owner, is an exceptional intimation of his domestic character. 

This introduction could profit by the mention of many more objects, 
either for their historical or decorative merit. Chinese shadow-puppets and 
wall hangings, shoes of all lasts and peculiarities, pouches, belts, a saddle 
once the property of Washington Irving — all have their special charm or 
aesthetic reward. The visitor, however, will have to connect the links in this 
long chain of leather for himself, bearing always in mind that even today, 
when the invasion by synthetics of the old well-known world of natural 
materials has, in a decade, changed our associations in every direction, we 
icturn perpetually to these natural materials whenever we become nostalgic 
lor the gracious textures, the inimitable polishes and patinas, which only 
they can provide. Of these leather, for fifty centuries, has remained the most 
adaptable, the most accessible, and decoratively the most catholic: our 
modern age, with its emphasis upon simplicity and cleanliness of style, 
employs it just as lovingly as the bookbinder LeGascon, who in the seven- 
teenth century strove to attain an elaboration which to our taste seems 
toilsome and disconcerting. The moccasin of the Plains Indian has not 
been improved, either as to resilience or comfort, nor has the judgment 
of Tutankhamen, resting on leather cushions in the palace of Tell-el- 
Amarna, been revised by the designers of modern furniture. The primitive 
satchel is removed in time and finish only from the suede handbag which 
carries a cigarette lighter and lipstick instead of flint and iron oxide. If, 
through our obstinate, adoration of the substitute, we have lost something 
of the keenness of eye and deftness of hand which the leather craftsmen of 
other periods had in such great degree, we may regain a little by comparing 
and enjoying the products of their skill. We may return, too, to their 
opinion: that a sound and stimulating medium, produced naturally with 
natural improvements, is the most congenial one for artistic expression, for 
the necessities of everyday life, and for the permanent gratification we 
expect from hand-wrought, honorable workmanship. 

Everett P. Lesley, Jr. 



(The numbers set in parentheses after the descriptions of the objects 
refer to the owners of the objects, as shown in the list of Contributors 
to the Exhibition printed on page 16) 


1. Warrior's shield; Masai people, Kenya, 
20th century (2) 

2. Twisted belt with attached powder horn; 
fringed, stitched; Hausa people, Nigeria, 
20th century (2) 

3. Leather belt with amulets; Hausa people, 
Nigeria, 20th century (2) 

4. Harp; Mangbettu people, Faradje (2)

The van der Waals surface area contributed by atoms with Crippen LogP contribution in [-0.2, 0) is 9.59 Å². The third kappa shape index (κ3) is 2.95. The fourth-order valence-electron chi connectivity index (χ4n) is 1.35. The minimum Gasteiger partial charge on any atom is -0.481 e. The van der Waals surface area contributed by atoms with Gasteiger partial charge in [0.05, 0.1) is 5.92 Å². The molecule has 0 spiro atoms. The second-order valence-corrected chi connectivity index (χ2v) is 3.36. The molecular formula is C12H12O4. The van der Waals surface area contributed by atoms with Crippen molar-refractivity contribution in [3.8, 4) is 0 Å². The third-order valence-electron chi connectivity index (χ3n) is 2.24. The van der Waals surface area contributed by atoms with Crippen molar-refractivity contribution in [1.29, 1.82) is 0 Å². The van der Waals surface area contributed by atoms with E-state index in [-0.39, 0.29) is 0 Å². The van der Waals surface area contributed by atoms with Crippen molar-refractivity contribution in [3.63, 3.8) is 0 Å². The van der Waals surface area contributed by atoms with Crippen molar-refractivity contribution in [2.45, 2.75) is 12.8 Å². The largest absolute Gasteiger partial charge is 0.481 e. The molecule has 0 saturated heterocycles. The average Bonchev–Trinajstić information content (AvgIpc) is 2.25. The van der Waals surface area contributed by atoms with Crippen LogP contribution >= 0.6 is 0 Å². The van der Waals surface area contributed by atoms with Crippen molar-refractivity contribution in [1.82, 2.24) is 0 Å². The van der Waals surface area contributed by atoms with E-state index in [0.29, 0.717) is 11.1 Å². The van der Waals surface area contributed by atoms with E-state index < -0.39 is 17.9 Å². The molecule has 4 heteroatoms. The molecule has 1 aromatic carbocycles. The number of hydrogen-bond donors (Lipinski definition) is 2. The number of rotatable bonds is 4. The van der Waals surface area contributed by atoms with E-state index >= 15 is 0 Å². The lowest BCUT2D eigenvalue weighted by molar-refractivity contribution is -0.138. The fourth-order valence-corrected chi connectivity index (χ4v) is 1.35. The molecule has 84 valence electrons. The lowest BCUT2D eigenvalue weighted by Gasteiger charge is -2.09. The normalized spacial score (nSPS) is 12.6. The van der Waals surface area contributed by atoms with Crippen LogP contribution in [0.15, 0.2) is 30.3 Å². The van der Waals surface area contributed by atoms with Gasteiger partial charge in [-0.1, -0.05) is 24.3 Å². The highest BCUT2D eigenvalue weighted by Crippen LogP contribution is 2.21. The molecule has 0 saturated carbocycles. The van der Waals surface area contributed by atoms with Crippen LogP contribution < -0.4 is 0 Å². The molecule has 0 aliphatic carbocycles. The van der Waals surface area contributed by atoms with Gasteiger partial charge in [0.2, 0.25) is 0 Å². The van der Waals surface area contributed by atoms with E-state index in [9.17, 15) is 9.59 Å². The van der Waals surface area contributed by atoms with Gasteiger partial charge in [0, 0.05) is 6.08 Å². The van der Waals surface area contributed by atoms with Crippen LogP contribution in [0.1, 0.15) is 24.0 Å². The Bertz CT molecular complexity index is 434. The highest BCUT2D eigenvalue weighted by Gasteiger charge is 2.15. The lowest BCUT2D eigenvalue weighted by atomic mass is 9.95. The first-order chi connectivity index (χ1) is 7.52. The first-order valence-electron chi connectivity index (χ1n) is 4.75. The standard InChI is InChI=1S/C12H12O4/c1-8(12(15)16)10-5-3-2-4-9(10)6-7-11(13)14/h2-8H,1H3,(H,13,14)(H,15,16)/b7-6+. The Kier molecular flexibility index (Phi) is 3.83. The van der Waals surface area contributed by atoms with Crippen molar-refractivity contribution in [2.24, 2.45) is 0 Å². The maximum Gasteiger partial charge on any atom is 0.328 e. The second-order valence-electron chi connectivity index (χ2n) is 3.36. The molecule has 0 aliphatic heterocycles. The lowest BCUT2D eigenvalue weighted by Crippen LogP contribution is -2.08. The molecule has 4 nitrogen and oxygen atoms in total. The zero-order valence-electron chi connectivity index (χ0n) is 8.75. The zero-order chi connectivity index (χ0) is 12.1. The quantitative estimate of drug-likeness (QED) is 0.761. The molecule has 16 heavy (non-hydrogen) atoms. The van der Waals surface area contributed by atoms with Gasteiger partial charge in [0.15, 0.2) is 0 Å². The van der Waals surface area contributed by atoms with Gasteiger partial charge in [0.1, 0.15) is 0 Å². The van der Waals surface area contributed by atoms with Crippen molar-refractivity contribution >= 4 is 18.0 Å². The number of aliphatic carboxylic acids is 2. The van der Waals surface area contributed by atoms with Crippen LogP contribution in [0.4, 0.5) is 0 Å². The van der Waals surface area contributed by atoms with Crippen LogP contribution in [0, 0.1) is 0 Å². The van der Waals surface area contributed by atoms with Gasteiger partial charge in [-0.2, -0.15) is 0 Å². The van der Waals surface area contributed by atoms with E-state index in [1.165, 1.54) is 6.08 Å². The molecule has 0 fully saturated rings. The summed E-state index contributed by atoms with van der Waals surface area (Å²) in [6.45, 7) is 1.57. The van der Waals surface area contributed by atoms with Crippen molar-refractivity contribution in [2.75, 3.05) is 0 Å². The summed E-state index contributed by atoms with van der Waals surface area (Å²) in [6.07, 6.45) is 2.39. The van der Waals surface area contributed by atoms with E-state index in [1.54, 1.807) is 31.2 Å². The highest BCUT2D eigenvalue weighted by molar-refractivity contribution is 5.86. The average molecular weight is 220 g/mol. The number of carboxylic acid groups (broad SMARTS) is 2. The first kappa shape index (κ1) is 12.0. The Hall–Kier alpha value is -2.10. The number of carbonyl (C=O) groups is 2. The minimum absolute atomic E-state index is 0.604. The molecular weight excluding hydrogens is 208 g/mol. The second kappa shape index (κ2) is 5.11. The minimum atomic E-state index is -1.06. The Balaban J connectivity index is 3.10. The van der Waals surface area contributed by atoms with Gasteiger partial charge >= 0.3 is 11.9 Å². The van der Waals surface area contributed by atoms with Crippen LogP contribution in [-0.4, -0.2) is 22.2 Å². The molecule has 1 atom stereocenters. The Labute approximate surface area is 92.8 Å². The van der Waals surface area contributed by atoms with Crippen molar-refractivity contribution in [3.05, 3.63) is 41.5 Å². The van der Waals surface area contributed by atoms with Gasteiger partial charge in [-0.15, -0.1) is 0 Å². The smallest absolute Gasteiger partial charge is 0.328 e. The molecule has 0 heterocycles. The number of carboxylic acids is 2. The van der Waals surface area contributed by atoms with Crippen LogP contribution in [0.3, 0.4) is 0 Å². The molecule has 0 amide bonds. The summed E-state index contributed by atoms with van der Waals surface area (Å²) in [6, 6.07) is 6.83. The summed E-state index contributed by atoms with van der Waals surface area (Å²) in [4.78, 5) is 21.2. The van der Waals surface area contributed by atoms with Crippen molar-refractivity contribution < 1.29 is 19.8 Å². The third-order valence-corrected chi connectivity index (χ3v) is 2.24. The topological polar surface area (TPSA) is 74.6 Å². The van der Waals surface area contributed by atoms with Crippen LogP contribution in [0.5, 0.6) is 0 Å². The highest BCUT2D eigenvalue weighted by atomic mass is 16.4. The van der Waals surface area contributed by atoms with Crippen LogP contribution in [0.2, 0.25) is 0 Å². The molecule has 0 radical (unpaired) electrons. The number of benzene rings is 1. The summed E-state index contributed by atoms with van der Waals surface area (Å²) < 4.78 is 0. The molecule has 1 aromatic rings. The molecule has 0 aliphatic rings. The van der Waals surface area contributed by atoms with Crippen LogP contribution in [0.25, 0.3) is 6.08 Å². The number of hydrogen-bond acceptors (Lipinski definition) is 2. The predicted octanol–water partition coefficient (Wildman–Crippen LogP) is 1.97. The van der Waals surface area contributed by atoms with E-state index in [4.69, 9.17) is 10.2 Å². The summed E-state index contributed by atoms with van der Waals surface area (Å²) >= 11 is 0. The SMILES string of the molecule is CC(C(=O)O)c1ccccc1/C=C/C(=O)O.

5. Fetish figure, "juju"; appliqued, woven, 
embroidered; probably French West Africa 


6. Leggings or riding boots; painted and ap- 
pliqued, embroidered; Hausa people, Ni- 
geria, 20th century (2) 

7. Ceremonial object, demon or animal head; 
Atacamenan culture, desert section, North 
Chile; Pre-Spanish, 1200-1500 (2) 

8. Container for paint or medicine; Ataca- 
menan culture, desert section, North Chile; 
Pre-Spanish, 1200-1500 (2) 

9. Woman's sandal; Inca Indian, Peru, 500 
A.D. (?) (8) 

10. Knife and sheath; carved; Vai people, 
Liberia (48) 

11. Knife and sheath; Benin, Africa, probably 
17th-18th centuries (48) 

12. Fragment; lotus design, stained, cut and 
inlaid; Egypt, New Kingdom, 1500 B.C. or 
later (7) 

13. Fragments from Balabish, Pan grave cul- 
ture; Egypt, Eighteenth Dynasty (11) 

14. Interlaced thongs; Egypt, Eighteenth Dy- 
nasty (11) 

15. Fragment of wall painting; Egypt, Eight- 
eenth Dynasty (29) 

16. Shoe; Antinoe, Egypt, lst-5th centuries 

17. Shoe; Qarara, Egypt, 4th-6th centuries 

18. Sandal, pointed toe; Egypt, Byzantine 
style, probably 8th century (48) 

19. Sandal sole; Egypt, Graeco-Roman period, 
about 1st century (48) 

20. Helmet; Antinoe, Egypt, 2nd-4th centuries 

21. Perforated leather strip; Antinoe, Egypt, 
2nd-4th centuries (48) 


22. Ethiopic prayer-book holder and prayer- 
book; Ethiopia (1) 

23. Vase or water container; moulded, painted; 
Baluchistan, 19th century (2) 

24. Purse; embroidered in metallic thread; 
Morocco, 19th century (13) 

25. Bookcover; Persian, late 16th century (23) 

26. Pair of bookcovers; geometric design, 
stamped and tooled; Egypto-Arabic, early 
17th century (29) 

27. Box for writing materials; stamped and 
tooled, gilded, painted; Turkey, 1600 

28. Rehab (spike fiddle) ; Ethiopia, probably 
late 19th century (29) 

29. Torah scroll; Yemenite Jews, early 18th 
century (33) 

30. Money bag, used by Touareg camel driver; 
colored, dyed, fringed; Morocco, probably